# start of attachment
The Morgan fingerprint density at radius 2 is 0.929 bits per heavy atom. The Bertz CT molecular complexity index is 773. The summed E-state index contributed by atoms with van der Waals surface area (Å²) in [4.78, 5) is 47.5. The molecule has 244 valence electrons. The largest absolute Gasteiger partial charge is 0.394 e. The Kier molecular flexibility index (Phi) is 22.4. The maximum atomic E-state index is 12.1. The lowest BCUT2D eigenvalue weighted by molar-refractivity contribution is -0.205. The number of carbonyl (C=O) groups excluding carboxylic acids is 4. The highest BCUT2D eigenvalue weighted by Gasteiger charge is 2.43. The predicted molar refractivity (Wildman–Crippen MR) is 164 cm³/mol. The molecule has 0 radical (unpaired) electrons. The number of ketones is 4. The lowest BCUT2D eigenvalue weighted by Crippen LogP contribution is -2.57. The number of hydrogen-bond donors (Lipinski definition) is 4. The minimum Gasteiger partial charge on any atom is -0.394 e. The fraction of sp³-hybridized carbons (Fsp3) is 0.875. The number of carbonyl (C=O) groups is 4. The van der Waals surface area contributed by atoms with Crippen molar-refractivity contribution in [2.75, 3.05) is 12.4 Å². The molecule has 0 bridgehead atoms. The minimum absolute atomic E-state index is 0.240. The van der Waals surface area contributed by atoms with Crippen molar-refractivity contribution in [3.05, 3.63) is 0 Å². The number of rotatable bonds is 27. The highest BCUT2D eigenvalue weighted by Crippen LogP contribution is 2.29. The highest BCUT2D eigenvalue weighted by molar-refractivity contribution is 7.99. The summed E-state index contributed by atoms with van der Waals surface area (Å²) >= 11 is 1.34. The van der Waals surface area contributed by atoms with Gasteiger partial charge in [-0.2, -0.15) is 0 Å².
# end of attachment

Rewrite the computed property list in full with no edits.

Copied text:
The Morgan fingerprint density at radius 2 is 0.929 bits per heavy atom. The Bertz CT molecular complexity index is 773. The summed E-state index contributed by atoms with van der Waals surface area (Å²) in [4.78, 5) is 47.5. The molecule has 244 valence electrons. The largest absolute Gasteiger partial charge is 0.394 e. The Kier molecular flexibility index (Phi) is 22.4. The maximum atomic E-state index is 12.1. The lowest BCUT2D eigenvalue weighted by molar-refractivity contribution is -0.205. The number of carbonyl (C=O) groups excluding carboxylic acids is 4. The highest BCUT2D eigenvalue weighted by Gasteiger charge is 2.43. The predicted molar refractivity (Wildman–Crippen MR) is 164 cm³/mol. The molecule has 0 radical (unpaired) electrons. The number of ketones is 4. The lowest BCUT2D eigenvalue weighted by Crippen LogP contribution is -2.57. The number of hydrogen-bond donors (Lipinski definition) is 4. The minimum Gasteiger partial charge on any atom is -0.394 e. The fraction of sp³-hybridized carbons (Fsp3) is 0.875. The number of carbonyl (C=O) groups is 4. The van der Waals surface area contributed by atoms with Crippen molar-refractivity contribution in [2.75, 3.05) is 12.4 Å². The molecule has 0 bridgehead atoms. The minimum absolute atomic E-state index is 0.240. The van der Waals surface area contributed by atoms with Crippen molar-refractivity contribution in [3.05, 3.63) is 0 Å². The number of rotatable bonds is 27. The highest BCUT2D eigenvalue weighted by Crippen LogP contribution is 2.29. The highest BCUT2D eigenvalue weighted by molar-refractivity contribution is 7.99. The summed E-state index contributed by atoms with van der Waals surface area (Å²) >= 11 is 1.34. The van der Waals surface area contributed by atoms with Gasteiger partial charge in [-0.2, -0.15) is 0 Å².